SSLInsecureRenegotiation on

The first line requires a certificate from the client.

The second line tells the server how far down it can traverse a chain to verify a certificate before giving up – 1 if the certificate is directly signed by a Root CA, 2 if there’s one Intermediate CA and so on.

The third line tells the server what CAs to trust for client authentication; if you have a chained hierarchy for issuing client certificates, this file should contain all of the Intermediate CAs up to and including the Root CA (concatenated together in PEM format). Not sure what version of Apache started requiring the full chain, but you’ll get non-obvious errors in your log files if you don’t have all of the CAs required here.

The fourth line tells the client what CAs the server will accept a certificate for, and should point to a file containing the Issuing CA (in PEM format) for your client certificates. This command is particularly important if you use an Intermediate CA to issue client certificates. It’s optional – and doesn’t get used to actually validate client certificates – but Internet Explorer pays attention to this statement when working out a list of acceptable client certificates for the user to pick from, so it’s not such a bad idea to include it.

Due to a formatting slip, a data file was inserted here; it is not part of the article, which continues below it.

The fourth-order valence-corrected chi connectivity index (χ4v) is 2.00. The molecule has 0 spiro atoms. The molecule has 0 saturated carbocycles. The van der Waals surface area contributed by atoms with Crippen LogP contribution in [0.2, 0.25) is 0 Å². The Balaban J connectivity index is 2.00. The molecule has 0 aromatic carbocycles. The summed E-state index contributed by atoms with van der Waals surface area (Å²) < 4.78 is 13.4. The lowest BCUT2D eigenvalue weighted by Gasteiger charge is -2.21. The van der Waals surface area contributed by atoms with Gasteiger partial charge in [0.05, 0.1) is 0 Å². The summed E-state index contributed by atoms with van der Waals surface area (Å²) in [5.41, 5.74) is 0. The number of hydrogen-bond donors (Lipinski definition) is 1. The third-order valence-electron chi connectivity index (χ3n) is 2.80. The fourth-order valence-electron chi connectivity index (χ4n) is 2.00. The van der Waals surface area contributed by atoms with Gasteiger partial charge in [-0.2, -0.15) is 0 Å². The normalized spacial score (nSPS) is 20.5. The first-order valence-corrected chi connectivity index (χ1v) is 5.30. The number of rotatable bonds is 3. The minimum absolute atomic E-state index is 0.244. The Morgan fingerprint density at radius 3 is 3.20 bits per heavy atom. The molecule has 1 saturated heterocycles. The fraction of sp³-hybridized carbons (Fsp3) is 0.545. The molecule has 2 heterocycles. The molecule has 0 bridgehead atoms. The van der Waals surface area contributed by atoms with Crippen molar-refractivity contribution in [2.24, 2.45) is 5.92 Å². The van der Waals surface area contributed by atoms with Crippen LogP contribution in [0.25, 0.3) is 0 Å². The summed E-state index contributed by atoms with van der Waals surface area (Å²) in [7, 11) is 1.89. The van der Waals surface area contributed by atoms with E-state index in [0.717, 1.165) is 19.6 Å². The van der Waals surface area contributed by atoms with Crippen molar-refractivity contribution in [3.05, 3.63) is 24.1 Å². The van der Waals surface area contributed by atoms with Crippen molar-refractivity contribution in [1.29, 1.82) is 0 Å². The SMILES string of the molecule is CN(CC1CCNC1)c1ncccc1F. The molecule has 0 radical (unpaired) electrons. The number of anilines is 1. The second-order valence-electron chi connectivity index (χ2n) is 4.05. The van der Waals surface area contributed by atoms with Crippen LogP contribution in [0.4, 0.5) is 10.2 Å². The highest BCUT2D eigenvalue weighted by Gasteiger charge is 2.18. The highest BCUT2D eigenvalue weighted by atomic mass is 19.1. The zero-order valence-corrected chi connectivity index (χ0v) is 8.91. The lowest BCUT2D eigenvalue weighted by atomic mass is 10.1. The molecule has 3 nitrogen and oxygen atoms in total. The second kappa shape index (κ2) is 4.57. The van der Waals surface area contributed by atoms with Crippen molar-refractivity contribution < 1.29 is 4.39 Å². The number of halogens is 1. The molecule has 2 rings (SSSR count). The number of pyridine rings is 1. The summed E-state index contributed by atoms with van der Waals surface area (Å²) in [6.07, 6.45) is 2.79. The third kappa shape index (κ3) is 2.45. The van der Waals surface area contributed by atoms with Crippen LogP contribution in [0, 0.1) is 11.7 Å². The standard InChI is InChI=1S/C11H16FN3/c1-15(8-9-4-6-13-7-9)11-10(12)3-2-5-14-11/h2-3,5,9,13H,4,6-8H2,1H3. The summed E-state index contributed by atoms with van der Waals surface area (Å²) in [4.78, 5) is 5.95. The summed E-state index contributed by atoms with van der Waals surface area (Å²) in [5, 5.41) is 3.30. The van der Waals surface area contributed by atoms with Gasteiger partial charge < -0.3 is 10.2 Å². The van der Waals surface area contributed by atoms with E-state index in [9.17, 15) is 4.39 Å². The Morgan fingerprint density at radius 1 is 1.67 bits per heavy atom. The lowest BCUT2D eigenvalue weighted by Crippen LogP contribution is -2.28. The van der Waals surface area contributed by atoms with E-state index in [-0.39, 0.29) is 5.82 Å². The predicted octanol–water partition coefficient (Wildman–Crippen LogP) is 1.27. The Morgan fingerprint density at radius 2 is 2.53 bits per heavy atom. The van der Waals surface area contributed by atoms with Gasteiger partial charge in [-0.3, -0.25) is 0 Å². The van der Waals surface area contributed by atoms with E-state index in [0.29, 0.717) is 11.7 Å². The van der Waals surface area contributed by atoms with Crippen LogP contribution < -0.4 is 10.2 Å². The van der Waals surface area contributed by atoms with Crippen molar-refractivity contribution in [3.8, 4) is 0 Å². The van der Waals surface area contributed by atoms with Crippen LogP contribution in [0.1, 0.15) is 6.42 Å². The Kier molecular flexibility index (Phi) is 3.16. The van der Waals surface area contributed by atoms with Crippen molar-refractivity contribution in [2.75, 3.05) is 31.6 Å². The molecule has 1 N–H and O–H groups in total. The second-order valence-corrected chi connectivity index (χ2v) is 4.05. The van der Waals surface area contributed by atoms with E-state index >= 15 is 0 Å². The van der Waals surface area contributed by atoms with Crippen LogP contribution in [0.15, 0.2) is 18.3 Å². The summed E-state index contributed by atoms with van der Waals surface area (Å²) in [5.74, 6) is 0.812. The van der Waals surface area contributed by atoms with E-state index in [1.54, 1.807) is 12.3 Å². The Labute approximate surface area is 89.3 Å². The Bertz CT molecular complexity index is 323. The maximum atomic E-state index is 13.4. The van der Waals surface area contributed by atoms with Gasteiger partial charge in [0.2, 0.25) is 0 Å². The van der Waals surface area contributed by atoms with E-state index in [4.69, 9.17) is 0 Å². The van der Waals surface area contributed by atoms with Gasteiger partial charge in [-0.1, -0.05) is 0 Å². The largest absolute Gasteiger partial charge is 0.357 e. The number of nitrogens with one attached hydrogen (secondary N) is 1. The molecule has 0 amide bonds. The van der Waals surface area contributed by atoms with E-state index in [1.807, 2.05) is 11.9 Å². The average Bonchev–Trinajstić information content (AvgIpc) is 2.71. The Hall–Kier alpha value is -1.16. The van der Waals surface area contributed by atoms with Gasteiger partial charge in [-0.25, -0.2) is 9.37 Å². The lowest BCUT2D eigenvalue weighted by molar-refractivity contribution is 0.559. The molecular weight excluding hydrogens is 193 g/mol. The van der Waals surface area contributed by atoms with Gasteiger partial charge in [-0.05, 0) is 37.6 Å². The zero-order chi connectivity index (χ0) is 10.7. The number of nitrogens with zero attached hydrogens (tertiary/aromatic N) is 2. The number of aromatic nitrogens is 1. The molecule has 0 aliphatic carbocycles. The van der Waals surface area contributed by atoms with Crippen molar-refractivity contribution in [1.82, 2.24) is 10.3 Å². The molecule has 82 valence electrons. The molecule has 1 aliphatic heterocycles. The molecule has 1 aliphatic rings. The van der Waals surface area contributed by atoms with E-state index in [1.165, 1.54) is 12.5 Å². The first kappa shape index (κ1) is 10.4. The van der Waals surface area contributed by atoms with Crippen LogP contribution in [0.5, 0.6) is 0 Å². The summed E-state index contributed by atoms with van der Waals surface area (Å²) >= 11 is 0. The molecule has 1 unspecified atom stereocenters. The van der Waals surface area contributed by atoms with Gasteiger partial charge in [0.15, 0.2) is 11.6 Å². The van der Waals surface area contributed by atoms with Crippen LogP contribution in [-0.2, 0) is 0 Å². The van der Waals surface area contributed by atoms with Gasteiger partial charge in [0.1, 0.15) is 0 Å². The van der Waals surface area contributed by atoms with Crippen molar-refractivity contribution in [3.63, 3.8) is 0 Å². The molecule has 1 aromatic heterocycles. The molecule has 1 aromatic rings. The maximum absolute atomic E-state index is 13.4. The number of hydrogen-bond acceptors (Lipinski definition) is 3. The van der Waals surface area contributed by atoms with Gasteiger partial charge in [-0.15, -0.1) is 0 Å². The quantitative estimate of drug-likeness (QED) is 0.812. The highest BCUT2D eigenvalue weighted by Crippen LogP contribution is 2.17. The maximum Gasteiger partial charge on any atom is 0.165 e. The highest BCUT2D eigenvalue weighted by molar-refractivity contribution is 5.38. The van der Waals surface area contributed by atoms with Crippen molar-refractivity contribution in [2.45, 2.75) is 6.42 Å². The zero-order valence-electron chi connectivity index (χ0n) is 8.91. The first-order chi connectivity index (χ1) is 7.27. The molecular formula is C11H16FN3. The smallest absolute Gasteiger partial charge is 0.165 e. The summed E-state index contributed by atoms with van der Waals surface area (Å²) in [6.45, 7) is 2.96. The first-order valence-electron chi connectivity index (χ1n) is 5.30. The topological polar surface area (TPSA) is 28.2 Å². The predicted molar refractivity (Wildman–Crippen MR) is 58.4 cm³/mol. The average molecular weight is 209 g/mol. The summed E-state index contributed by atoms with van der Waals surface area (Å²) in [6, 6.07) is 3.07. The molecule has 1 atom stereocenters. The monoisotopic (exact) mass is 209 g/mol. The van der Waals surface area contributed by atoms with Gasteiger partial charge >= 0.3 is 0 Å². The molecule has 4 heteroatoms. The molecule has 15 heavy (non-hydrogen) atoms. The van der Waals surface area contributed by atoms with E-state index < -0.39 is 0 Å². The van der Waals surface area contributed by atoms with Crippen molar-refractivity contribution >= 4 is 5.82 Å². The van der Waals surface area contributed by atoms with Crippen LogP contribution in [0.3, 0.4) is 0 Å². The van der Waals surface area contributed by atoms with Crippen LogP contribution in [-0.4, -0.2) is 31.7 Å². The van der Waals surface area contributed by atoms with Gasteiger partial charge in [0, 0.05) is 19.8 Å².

The fifth line does exactly what it says; it’s what actually makes client authentication work at a directory level. Do note that the fifth line is only valid within a Server or Virtual Host context; you can’t use it in a Directory or Location section.

You will then need the following at the Directory level:

<FilesMatch “.(cgi|pl)$”>
SSLOptions +StdEnvVars

Obviously this is in addition to whatever else you have configured for the Directory section.